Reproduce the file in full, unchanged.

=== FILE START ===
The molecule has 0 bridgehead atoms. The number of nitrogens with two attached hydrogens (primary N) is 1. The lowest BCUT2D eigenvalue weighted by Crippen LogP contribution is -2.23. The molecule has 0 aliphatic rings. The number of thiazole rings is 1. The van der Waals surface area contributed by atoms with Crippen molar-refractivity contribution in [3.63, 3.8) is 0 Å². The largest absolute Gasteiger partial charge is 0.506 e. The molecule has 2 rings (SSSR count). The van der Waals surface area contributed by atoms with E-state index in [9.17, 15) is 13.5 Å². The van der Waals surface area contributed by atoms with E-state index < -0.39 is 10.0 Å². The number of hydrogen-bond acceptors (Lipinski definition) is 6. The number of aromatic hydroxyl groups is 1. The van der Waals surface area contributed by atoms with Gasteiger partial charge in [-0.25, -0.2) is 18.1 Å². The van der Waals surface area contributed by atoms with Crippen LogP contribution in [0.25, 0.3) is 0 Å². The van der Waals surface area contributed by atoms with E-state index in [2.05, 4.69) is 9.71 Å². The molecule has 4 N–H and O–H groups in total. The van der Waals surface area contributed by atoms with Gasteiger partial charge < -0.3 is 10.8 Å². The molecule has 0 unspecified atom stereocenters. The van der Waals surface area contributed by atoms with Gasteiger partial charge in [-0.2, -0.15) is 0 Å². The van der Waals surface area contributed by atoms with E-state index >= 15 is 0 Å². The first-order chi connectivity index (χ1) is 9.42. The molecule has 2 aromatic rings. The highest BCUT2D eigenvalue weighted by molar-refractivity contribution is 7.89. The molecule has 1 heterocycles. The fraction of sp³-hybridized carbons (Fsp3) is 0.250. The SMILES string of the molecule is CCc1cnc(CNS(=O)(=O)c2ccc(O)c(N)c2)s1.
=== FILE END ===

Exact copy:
The molecule has 0 bridgehead atoms. The number of nitrogens with two attached hydrogens (primary N) is 1. The lowest BCUT2D eigenvalue weighted by Crippen LogP contribution is -2.23. The molecule has 0 aliphatic rings. The number of thiazole rings is 1. The van der Waals surface area contributed by atoms with Crippen molar-refractivity contribution in [3.63, 3.8) is 0 Å². The largest absolute Gasteiger partial charge is 0.506 e. The molecule has 2 rings (SSSR count). The van der Waals surface area contributed by atoms with E-state index in [9.17, 15) is 13.5 Å². The van der Waals surface area contributed by atoms with E-state index < -0.39 is 10.0 Å². The number of hydrogen-bond acceptors (Lipinski definition) is 6. The number of aromatic hydroxyl groups is 1. The van der Waals surface area contributed by atoms with Gasteiger partial charge in [-0.25, -0.2) is 18.1 Å². The van der Waals surface area contributed by atoms with Crippen LogP contribution in [0.25, 0.3) is 0 Å². The van der Waals surface area contributed by atoms with E-state index in [2.05, 4.69) is 9.71 Å². The molecule has 4 N–H and O–H groups in total. The van der Waals surface area contributed by atoms with Gasteiger partial charge < -0.3 is 10.8 Å². The molecule has 0 unspecified atom stereocenters. The van der Waals surface area contributed by atoms with Gasteiger partial charge in [-0.2, -0.15) is 0 Å². The van der Waals surface area contributed by atoms with E-state index >= 15 is 0 Å². The first-order chi connectivity index (χ1) is 9.42. The molecule has 2 aromatic rings. The highest BCUT2D eigenvalue weighted by molar-refractivity contribution is 7.89. The molecule has 1 heterocycles. The fraction of sp³-hybridized carbons (Fsp3) is 0.250. The SMILES string of the molecule is CCc1cnc(CNS(=O)(=O)c2ccc(O)c(N)c2)s1.